Google Chief Executive Officer Sundar Pichai made an appearance at a coding event for young women held in the company's Mountain View, California campus on Thursday, stating that "there's a place" for them in the tech industry and Google in particular, adding that they shouldn't "let anyone" tell them otherwise. Mr. Pichai's comments came shortly after a memo criticizing Google's diversity practices that was authored by one of the firm's software engineers went viral within the tech giant before making its way to the Internet, sparking outrage in the Silicon Valley. The controversy prompted Google's top executive to cancel his summer vacation and return to the firm's headquarters to criticize the contents of the document penned by one James Damore who was laid off on Monday.
During his Thursday appearance, Mr. Pichai said that as Google continues to build products for an international audience, it must strive for its workforce to be an accurate representation of that audience, having people of all genders, ethnicities, backgrounds, and religions. A similar sentiment was recently expressed by Google's recently appointed Vice President of Diversity Danielle Brown who said that Alphabet's subsidiary seeks to nurture an open working environment where employees don't feel threatened or afraid of sharing their beliefs so long as such views are in line with the company's Code of Conduct. That provision was used as the basis for firing Mr. Damore who later revealed he's considering suing his former employer, though it's currently unclear how likely is he to go through with that decision.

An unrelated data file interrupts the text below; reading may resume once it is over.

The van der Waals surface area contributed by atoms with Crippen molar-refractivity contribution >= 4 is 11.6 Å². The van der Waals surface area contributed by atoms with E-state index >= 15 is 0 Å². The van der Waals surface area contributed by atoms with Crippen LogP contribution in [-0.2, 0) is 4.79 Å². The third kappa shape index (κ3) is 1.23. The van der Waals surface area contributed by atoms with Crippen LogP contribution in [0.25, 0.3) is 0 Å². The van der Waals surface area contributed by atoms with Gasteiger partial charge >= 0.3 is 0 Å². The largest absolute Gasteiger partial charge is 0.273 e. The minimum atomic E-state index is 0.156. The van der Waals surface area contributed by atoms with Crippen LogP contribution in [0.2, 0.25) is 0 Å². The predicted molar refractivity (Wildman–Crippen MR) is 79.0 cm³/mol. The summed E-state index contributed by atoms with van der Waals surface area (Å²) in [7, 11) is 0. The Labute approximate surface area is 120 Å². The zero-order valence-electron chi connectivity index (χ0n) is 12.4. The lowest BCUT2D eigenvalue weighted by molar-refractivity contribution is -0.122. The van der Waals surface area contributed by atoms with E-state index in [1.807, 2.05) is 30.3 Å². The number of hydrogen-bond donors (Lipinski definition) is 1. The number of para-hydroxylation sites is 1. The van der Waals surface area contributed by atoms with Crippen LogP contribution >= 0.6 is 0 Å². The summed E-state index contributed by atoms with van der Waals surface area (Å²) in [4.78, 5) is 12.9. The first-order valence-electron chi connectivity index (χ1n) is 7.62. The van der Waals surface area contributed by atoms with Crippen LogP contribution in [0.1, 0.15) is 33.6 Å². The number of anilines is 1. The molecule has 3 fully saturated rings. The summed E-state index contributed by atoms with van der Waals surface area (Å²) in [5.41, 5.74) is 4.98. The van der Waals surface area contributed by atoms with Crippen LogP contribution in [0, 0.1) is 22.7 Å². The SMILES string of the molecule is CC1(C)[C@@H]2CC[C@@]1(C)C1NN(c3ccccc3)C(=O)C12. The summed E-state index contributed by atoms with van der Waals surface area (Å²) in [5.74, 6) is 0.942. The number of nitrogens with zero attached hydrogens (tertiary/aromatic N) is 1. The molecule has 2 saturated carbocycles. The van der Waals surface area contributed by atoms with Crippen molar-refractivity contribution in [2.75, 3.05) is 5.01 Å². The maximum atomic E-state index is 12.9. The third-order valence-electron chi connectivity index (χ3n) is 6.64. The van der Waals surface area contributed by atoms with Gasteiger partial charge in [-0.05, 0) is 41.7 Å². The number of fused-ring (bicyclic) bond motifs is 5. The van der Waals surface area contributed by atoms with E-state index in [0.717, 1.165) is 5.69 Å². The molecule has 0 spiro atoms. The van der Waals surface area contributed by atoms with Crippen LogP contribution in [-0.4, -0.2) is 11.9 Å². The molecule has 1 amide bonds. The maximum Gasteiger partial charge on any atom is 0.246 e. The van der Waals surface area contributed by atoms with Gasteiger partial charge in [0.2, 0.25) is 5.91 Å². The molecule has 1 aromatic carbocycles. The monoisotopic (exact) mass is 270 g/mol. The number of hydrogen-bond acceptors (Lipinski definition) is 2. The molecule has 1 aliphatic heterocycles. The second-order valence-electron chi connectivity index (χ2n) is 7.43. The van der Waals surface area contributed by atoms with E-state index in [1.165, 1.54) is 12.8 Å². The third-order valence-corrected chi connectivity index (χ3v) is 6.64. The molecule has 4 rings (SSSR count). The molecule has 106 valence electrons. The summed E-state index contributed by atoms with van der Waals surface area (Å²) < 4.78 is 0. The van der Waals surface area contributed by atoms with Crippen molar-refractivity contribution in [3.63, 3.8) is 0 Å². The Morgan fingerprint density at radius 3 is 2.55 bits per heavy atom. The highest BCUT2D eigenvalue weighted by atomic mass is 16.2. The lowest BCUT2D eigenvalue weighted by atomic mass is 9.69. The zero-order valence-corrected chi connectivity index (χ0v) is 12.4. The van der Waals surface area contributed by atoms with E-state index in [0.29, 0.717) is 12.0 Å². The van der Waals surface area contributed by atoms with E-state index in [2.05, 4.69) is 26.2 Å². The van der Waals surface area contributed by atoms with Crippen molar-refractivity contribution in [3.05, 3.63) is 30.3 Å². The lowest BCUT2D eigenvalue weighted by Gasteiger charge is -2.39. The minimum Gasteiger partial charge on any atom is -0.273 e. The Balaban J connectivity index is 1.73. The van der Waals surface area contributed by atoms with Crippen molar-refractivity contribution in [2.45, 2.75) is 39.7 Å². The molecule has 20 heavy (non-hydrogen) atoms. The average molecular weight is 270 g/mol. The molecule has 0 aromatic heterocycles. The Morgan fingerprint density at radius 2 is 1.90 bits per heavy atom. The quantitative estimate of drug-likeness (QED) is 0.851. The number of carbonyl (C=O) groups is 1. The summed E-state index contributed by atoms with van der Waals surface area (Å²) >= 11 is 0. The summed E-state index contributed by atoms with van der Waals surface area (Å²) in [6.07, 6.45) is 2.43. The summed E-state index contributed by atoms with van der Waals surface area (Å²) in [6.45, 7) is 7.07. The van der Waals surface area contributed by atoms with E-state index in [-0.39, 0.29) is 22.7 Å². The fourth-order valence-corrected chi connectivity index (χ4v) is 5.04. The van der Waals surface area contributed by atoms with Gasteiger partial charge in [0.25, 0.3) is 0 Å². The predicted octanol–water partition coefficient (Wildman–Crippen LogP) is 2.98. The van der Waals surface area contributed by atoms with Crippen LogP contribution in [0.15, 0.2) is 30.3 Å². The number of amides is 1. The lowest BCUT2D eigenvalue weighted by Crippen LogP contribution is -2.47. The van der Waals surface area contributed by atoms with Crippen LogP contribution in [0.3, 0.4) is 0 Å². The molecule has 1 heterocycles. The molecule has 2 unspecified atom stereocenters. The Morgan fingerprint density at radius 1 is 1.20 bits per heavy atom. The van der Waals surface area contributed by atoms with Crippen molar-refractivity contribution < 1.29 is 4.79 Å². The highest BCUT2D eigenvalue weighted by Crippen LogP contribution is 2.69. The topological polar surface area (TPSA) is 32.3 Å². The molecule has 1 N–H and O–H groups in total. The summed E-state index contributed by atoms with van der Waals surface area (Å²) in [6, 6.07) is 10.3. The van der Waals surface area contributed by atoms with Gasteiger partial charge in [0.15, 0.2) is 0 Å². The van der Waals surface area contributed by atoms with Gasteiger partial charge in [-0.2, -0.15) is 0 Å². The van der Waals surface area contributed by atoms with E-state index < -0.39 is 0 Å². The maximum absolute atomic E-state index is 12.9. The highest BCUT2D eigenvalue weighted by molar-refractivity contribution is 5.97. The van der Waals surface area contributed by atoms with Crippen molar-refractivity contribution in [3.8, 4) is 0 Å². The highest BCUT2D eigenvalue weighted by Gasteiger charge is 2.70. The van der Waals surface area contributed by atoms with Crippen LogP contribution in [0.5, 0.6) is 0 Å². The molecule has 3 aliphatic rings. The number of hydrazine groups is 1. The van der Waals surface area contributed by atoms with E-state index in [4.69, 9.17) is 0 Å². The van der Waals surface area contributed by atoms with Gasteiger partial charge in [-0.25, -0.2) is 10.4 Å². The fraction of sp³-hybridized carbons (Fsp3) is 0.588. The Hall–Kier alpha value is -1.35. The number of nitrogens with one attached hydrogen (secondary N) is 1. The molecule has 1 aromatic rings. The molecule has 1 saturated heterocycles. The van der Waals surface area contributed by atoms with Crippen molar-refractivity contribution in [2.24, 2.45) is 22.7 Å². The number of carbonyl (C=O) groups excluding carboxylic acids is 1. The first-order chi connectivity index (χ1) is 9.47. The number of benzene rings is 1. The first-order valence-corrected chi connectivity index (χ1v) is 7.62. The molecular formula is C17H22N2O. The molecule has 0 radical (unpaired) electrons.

Mr. Pichai's latest comments on the matter indicate that Google is adamant to maintain its firm position on the subject, which some supporters of the polarizing memo and Mr. Damore himself claim is too left-oriented, a notion that the company promptly dismissed. The ordeal is unlikely to help Google's chances at winning its ongoing legal battle with the United States Department of Labor which recently accused the company of systematically underpaying women. Being a federal contractor, Google is subject to periodical government reviews of its business practices, though it's currently unclear whether the latest controversy has a realistic chance of affecting its status with the administration.